So I used a picture frame kit that I got at AC Moore for $3 and a curtain rod from Target for $13.


For the main, first drape, hang up the curtain rod following the instructions on the box. I got a standard 28-48 inch rod and adjusted it so that the length was about five inches shorter than my bed was on each end. 

The structure of my room helped me with the next step, but you can totally hang the picture frame wire from the ceiling if you don't have the little soffit. I then used a screwdriver to screw the wire brackets to the walls, each a few inches narrower than what I had done with the curtain rod, leaving the wire slack, but not hanging low.

I then pulled the fabric through the wire, and TADA! 
(and washed the sheets, and made the bed, and plumped the pillows and then tada, but you get the idea).

Eventually, I'll find my twinkle lights that I know I have somewhere with the blanket so it will look even more cozy at night, but for now, I'm really happy to have something above my bed other than a beige wall. And best thing, was that it was super easy and didn't cost nearly as much as it would have for me to go find and buy a wooden bed frame. 

If you have any questions, or want to post pictures of your homemade canopy, just post below :)

Happy Sunday! (and happy nesting!)

Monday, August 11, 2014

cafe coffee baby pullover progress

As I'm sure many of you experience, some weeks are crazy, filled with errands, long hours of working multiple jobs, running from one place to another, traveling to visit friends and family, etc. Last week was like that for me, but this week has been very restful. And it's only Monday! :) 


I'm sitting at home on my couch listening to knitting podcasts from Never Not Knitting and admiring other knitters' projects and working on my Cafe Coffee Baby Pullover. I will posting a pattern once it is finished. This was one of those projects that I had all intentions of following a pattern for, but in the end, I only really used the pattern I found to figure out how many stitches I needed to cast on and how to establish raglan sleeves. In the end, I actually created my own way to make sleeves because when I reread the pattern, I wasn't remotely following it. So, out of that mistake, I'm getting design my own baby sweater. 

But in all reality, it's more like a toddler sweater. Maybe a really big baby could fit in it, but it will probably be more suitable for a 1-2 year old. Its relaxed fit, machine washability, loose neck, and soft fabric will be perfect for a messy, adventurous toddler who has more opinions about his clothes than a non-verbal infant would. It could be worn with a t-shirt and toddler jeans (why is anything in a small version instantly so much cuter?) or with khakis and a button-up shirt for a fancy day :) or whenever toddlers have "fancy" days.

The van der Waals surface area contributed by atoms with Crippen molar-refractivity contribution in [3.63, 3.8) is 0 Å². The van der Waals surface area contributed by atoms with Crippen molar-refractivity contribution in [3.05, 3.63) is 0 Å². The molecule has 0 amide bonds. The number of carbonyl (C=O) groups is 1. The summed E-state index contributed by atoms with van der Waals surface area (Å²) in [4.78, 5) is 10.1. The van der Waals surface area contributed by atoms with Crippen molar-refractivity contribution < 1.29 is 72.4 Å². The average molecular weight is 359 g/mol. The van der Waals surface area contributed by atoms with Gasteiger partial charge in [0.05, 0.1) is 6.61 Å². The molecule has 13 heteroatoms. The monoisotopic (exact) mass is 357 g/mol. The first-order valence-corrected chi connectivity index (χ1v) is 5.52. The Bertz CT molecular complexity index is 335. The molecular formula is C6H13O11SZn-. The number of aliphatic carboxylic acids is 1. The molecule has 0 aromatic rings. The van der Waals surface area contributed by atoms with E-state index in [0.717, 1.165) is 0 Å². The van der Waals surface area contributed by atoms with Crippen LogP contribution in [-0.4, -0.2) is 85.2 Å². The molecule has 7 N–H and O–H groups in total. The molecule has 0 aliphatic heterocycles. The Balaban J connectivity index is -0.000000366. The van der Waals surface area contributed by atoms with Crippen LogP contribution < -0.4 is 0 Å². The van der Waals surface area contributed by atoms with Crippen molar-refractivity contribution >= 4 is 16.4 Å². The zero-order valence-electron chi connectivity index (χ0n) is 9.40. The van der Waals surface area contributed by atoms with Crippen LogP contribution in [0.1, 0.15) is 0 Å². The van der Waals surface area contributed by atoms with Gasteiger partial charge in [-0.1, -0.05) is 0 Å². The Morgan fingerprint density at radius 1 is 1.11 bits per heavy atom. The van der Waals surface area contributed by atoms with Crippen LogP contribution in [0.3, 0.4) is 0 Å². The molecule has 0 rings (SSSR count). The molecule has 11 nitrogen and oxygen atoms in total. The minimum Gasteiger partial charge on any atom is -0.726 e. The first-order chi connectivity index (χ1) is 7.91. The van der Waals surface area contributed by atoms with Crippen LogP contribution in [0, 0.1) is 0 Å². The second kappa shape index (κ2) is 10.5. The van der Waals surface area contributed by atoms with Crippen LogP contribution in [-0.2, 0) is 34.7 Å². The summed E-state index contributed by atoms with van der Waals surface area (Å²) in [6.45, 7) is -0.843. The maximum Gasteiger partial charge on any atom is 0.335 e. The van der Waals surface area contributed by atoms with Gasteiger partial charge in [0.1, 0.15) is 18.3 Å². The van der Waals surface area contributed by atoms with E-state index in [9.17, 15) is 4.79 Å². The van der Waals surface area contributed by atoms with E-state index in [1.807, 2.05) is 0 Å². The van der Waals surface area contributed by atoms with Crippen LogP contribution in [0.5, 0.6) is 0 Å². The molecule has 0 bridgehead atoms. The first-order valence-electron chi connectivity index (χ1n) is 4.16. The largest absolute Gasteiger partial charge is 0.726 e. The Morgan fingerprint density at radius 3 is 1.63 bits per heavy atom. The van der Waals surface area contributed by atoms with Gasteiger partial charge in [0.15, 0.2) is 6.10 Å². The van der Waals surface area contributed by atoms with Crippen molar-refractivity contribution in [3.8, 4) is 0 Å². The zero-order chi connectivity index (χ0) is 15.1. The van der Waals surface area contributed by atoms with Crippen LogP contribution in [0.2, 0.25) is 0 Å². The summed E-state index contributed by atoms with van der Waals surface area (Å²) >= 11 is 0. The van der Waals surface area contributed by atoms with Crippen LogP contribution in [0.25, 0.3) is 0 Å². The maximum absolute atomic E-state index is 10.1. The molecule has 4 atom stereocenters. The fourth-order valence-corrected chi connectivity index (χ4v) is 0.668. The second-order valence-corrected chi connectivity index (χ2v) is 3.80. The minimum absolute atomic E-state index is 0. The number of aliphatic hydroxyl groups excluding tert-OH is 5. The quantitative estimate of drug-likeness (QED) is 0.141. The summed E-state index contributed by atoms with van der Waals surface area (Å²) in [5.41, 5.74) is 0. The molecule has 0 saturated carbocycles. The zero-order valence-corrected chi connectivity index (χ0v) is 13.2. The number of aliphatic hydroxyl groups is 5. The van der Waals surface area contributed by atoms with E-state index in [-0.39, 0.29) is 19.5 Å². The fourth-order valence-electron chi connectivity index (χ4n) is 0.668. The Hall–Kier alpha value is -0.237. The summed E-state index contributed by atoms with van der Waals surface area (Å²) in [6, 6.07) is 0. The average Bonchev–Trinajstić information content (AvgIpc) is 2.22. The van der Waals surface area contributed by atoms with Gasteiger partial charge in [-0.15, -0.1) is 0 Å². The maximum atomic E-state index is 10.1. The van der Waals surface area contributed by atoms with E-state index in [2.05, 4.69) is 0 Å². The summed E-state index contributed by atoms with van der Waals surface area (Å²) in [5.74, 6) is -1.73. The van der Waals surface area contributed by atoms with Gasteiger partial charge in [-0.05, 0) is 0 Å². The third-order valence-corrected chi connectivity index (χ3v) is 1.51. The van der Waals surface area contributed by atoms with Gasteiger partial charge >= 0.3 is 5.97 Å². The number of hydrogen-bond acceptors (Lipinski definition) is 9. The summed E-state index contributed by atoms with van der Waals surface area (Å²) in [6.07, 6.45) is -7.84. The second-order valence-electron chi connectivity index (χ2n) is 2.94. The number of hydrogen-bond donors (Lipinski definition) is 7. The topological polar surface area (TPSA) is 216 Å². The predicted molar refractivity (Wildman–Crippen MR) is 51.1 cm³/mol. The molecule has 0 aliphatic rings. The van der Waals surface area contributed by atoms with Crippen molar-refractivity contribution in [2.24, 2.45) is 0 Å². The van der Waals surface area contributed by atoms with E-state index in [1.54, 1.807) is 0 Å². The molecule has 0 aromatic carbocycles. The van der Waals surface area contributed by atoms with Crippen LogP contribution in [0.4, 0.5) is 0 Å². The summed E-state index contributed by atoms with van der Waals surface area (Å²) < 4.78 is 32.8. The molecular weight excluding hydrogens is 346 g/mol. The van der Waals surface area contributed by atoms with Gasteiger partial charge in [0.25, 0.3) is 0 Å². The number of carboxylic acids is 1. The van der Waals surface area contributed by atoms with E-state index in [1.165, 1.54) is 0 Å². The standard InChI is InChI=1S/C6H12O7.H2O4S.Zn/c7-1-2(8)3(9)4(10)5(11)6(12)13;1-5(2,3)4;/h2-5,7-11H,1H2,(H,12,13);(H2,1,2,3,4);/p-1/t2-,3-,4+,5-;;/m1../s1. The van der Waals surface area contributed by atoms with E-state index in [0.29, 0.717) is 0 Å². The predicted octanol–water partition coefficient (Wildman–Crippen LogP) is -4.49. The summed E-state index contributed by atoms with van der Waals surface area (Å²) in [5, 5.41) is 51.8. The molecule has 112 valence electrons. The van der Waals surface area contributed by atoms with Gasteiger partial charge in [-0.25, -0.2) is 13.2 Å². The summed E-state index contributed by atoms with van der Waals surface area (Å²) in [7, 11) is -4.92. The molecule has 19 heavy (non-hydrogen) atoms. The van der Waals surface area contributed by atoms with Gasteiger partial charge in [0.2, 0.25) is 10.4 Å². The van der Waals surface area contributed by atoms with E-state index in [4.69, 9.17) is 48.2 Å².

Saturday, August 9, 2014

summer garden tours

One of my favorite things about spring and summer is all the gorgeous garden tours. I did several in Spain, primarily in the Alhambra and Generalife, but also just wandering through the Royal Gardens in Madrid, a random garden in the center of Malaga, and a few gardens in downtown Dublin.


Last weekend, I got to tour Wing Haven, a serene little backyard garden near downtown Charlotte, NC. Wing Haven was created and cultivated by Elizabeth and Edwin Clarkson. 



They started in 1927 with a house on a bare clay lot and exchanged bricks, bird baths, trees, and other plants to create a green haven for birds and butterflies and other wildlife. As time passed, they purchased the lots next door until they had 3.5 acres of gardens. 



They also took in birds that neighbors and friends brought them that needed care when they were injured or abandoned by their parents. 



One bluebird in particular, Tommy, was more of a house bird and remained a favorite family pet as he flew around the gardens and always returned to perch on Elizabeth's or Edwin's shoulders. 


The garden was full of elegant symmetry, which was juxtaposed with the rambling trees and vines that grew overgrown to provide shelter for the wildlife. 



Fountains were at every turn, with birds (and bugs) bathing in the refreshing water. 


And Peter Rabbit stopped his munching the grass to stare at us until he decided we weren't a threat, and then returned to his grazing. Because it was designed for the animals, the staff encourage everyone to be very quiet to promote a sense of peace. It's refreshing for people and I'm sure the bunnies and other creatures decide to stay within the walls because of the protection and food offered there.


If you get the chance, it is a lovely haven from the noise and bustle of the city. Just wear bug spray. I didn't and I definitely regretted it. :) Where have you gone this summer? What are your favorite summer retreats?

Friday, August 8, 2014

Cafe coffee baby sweater

Yesterday I finally unpacked and organized my yarn. I decided I really wanted to make a top-down raglan baby pullover. I wanted it to have stripes. I only had two yarns that were the same weight, so I decided to take the plunge and stripe beige and gray. As I worked on it today in the library, I was pleasantly surprised about how everything was coming together. I made a mistake with the increasing for the sleeves, so I just redesigned them. Also, for being a fingering weight yarn, this project has gone by very quickly. When I finish it, I'll post an outline of my pattern with a link to the original I based it off of for reference. :)


For whatever reason, this sweater reminds me of quiet afternoons in a cafe drinking coffee. Maybe it's the warmth of the beige from the wood floors and the cool gray of the metal stools.